The British wanted the situation clarified after the clashes. “We have no plans to deliver any equipment while the situation remains so unclear. We will keep this under close review,” a spokesman from the British embassy in Ankara said.
Turkey shut its side of the border crossing in Hatay province, customs sources told Reuters, citing a reported increase in clashes on the Syrian side. There was no immediate confirmation from Turkish officials.
Wednesday’s announcement does not affect humanitarian support because this is distributed through aid groups and the United Nations. The first U.N. relief airlift to Syria from neighboring Iraq will deliver food and winter supplies to the mostly Kurdish northeast over the next 10 days.
The 2-3/4 year conflict has killed more than 100,000 people, driven more than 2 million abroad as refugees and left many millions more dependent on aid.
Playing down the fighting between the Islamic Front and the FSA brigades as a “misunderstanding”, the FSA’s Meqdad said Idriss was talking to the front’s leaders to try to resolve the confrontation.
Asked whether any FSA stock was missing Meqdad said: “Everything will be clear in the next hours, and we believe the Syrians are good people and we don’t believe there was a problem. They are our brothers.”
Infighting among Syrian rebels has weakened their efforts to bring down Assad in a conflict that began with peaceful protests against his rule in March 2011 and has descended into civil war.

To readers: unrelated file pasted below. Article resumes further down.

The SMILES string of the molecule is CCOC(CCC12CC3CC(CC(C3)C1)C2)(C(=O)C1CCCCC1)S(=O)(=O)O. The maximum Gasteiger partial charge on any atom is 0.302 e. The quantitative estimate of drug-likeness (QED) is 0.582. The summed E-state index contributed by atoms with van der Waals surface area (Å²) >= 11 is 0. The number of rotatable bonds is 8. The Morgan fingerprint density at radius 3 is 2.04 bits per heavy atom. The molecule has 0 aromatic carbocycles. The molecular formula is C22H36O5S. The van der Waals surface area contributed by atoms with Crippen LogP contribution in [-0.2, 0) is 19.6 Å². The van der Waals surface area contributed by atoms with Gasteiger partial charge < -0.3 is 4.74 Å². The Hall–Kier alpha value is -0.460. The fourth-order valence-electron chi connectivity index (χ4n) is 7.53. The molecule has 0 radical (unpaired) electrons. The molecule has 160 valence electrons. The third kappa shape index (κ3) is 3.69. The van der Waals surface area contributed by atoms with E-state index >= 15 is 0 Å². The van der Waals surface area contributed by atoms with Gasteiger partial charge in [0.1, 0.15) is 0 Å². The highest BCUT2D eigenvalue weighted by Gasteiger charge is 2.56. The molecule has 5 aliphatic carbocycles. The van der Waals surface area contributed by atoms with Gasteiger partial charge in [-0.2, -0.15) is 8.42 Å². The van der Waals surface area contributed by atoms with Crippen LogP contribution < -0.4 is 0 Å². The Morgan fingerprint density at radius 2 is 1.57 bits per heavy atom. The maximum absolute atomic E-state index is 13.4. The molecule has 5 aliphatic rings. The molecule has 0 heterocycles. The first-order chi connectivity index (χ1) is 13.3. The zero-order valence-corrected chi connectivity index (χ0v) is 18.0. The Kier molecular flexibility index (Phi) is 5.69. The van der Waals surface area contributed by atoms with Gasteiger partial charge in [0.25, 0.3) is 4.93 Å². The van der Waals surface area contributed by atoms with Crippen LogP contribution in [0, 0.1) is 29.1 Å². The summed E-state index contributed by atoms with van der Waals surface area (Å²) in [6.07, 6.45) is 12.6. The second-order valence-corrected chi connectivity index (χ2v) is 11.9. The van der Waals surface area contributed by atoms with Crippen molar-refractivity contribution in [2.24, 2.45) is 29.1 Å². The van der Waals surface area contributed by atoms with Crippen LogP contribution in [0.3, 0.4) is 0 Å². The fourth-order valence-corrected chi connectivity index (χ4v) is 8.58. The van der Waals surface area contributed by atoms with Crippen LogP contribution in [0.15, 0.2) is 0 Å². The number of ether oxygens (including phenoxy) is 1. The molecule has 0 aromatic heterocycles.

“I ... want to underline that our support to the opposition remains undiminished,” the British embassy spokesman said.
“We have been long-standing and strong supporters of General Idriss and the SMC. That remains the case. It is important that the SMC remains united in the face of attacks from the regime and from extremist groups.
“Otherwise this will be a setback for all Syrians who support a political solution and a democratic, pluralist future for their country.”
Assad’s army, backed by Lebanon’s Hezbollah militant group and Iraqi Shi’ite fighters, has made steady gains around Damascus and to the north of the capital, while rebel territory in the north has seen increasing cases of inter-rebel conflict.
Many activists who helped to organize protests against Assad have now fled abroad from rebel-held territory, fearing not Assad’s security forces but hard-line Islamists they say are equally intolerant of dissent.
Prominent human rights lawyer Razan Zaitouneh was kidnapped in the rebel town of Douma, activists said on Tuesday. They said it was not clear who had seized the 36-year-old activist, who has documented human rights violations in Syria.
The family of two Spanish journalists said on Tuesday they have been held since September by fighters linked to al Qaeda.
Fifty-five journalists have been killed and 30 are still missing in Syria, according to the New York-based Committee to Protect Journalists, making the country the most dangerous place in the world for media workers.
Writing by Dominic Evans, additional reporting by Lesley Wroughton and Roberta Rampton in Washington, and Yara Bayoumy in Dubai, editing by Peter Millership, Will Waterman and David Stamp